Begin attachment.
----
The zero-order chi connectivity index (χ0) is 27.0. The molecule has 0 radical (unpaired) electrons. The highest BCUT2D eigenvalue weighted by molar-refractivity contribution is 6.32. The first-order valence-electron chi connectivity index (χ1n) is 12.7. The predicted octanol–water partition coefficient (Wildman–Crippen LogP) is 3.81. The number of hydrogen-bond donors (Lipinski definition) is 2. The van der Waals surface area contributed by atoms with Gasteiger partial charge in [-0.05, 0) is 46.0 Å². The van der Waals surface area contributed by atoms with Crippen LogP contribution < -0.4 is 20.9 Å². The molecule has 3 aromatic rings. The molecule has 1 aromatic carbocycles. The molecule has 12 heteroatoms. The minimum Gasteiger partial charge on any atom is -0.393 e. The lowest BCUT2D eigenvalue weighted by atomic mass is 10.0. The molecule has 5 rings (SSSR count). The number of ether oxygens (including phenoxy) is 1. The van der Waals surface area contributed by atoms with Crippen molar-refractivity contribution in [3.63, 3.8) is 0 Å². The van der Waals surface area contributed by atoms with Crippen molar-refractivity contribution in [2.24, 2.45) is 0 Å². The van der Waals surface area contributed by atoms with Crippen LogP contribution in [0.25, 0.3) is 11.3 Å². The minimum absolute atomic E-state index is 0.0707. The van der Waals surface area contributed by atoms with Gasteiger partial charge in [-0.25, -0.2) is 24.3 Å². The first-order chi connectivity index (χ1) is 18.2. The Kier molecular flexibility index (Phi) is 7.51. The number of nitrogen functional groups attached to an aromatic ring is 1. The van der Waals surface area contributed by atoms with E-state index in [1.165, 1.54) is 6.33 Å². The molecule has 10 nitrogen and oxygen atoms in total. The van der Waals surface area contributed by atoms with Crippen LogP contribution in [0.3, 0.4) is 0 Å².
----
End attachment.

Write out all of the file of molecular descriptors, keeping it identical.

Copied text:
The zero-order chi connectivity index (χ0) is 27.0. The molecule has 0 radical (unpaired) electrons. The highest BCUT2D eigenvalue weighted by molar-refractivity contribution is 6.32. The first-order valence-electron chi connectivity index (χ1n) is 12.7. The predicted octanol–water partition coefficient (Wildman–Crippen LogP) is 3.81. The number of hydrogen-bond donors (Lipinski definition) is 2. The van der Waals surface area contributed by atoms with Gasteiger partial charge in [-0.05, 0) is 46.0 Å². The van der Waals surface area contributed by atoms with Crippen LogP contribution < -0.4 is 20.9 Å². The molecule has 3 aromatic rings. The molecule has 1 aromatic carbocycles. The molecule has 12 heteroatoms. The minimum Gasteiger partial charge on any atom is -0.393 e. The lowest BCUT2D eigenvalue weighted by atomic mass is 10.0. The molecule has 5 rings (SSSR count). The number of ether oxygens (including phenoxy) is 1. The van der Waals surface area contributed by atoms with Crippen molar-refractivity contribution in [3.63, 3.8) is 0 Å². The van der Waals surface area contributed by atoms with Crippen molar-refractivity contribution in [2.24, 2.45) is 0 Å². The van der Waals surface area contributed by atoms with Crippen LogP contribution in [0.25, 0.3) is 11.3 Å². The minimum absolute atomic E-state index is 0.0707. The van der Waals surface area contributed by atoms with Gasteiger partial charge in [-0.25, -0.2) is 24.3 Å². The first-order chi connectivity index (χ1) is 18.2. The Kier molecular flexibility index (Phi) is 7.51. The number of nitrogen functional groups attached to an aromatic ring is 1. The van der Waals surface area contributed by atoms with E-state index in [1.165, 1.54) is 6.33 Å². The molecule has 10 nitrogen and oxygen atoms in total. The van der Waals surface area contributed by atoms with Crippen LogP contribution in [0.3, 0.4) is 0 Å².